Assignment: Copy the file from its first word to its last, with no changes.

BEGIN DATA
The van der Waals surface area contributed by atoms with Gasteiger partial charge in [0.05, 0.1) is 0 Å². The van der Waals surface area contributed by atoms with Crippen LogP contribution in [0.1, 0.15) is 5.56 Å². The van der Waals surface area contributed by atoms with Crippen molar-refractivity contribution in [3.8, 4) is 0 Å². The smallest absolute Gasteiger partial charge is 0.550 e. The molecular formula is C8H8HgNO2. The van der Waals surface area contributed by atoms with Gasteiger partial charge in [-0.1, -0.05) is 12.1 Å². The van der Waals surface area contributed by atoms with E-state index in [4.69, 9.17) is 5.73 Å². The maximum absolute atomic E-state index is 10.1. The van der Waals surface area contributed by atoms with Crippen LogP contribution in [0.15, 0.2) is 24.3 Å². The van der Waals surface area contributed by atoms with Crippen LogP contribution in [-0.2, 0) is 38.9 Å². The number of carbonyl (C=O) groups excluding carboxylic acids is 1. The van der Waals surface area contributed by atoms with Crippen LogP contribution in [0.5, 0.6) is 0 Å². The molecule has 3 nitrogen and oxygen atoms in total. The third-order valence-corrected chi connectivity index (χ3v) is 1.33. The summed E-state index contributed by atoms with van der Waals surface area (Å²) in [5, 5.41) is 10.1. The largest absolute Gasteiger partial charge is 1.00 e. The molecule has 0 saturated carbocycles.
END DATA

The van der Waals surface area contributed by atoms with Gasteiger partial charge in [0.05, 0.1) is 0 Å². The van der Waals surface area contributed by atoms with Crippen LogP contribution in [0.1, 0.15) is 5.56 Å². The van der Waals surface area contributed by atoms with Crippen molar-refractivity contribution in [3.8, 4) is 0 Å². The smallest absolute Gasteiger partial charge is 0.550 e. The molecular formula is C8H8HgNO2. The van der Waals surface area contributed by atoms with Gasteiger partial charge in [-0.1, -0.05) is 12.1 Å². The van der Waals surface area contributed by atoms with E-state index in [4.69, 9.17) is 5.73 Å². The maximum absolute atomic E-state index is 10.1. The van der Waals surface area contributed by atoms with Crippen LogP contribution in [0.15, 0.2) is 24.3 Å². The van der Waals surface area contributed by atoms with Crippen LogP contribution in [-0.2, 0) is 38.9 Å². The number of carbonyl (C=O) groups excluding carboxylic acids is 1. The van der Waals surface area contributed by atoms with Crippen LogP contribution in [0.5, 0.6) is 0 Å². The molecule has 3 nitrogen and oxygen atoms in total. The third-order valence-corrected chi connectivity index (χ3v) is 1.33. The summed E-state index contributed by atoms with van der Waals surface area (Å²) in [5, 5.41) is 10.1. The largest absolute Gasteiger partial charge is 1.00 e. The molecule has 0 saturated carbocycles.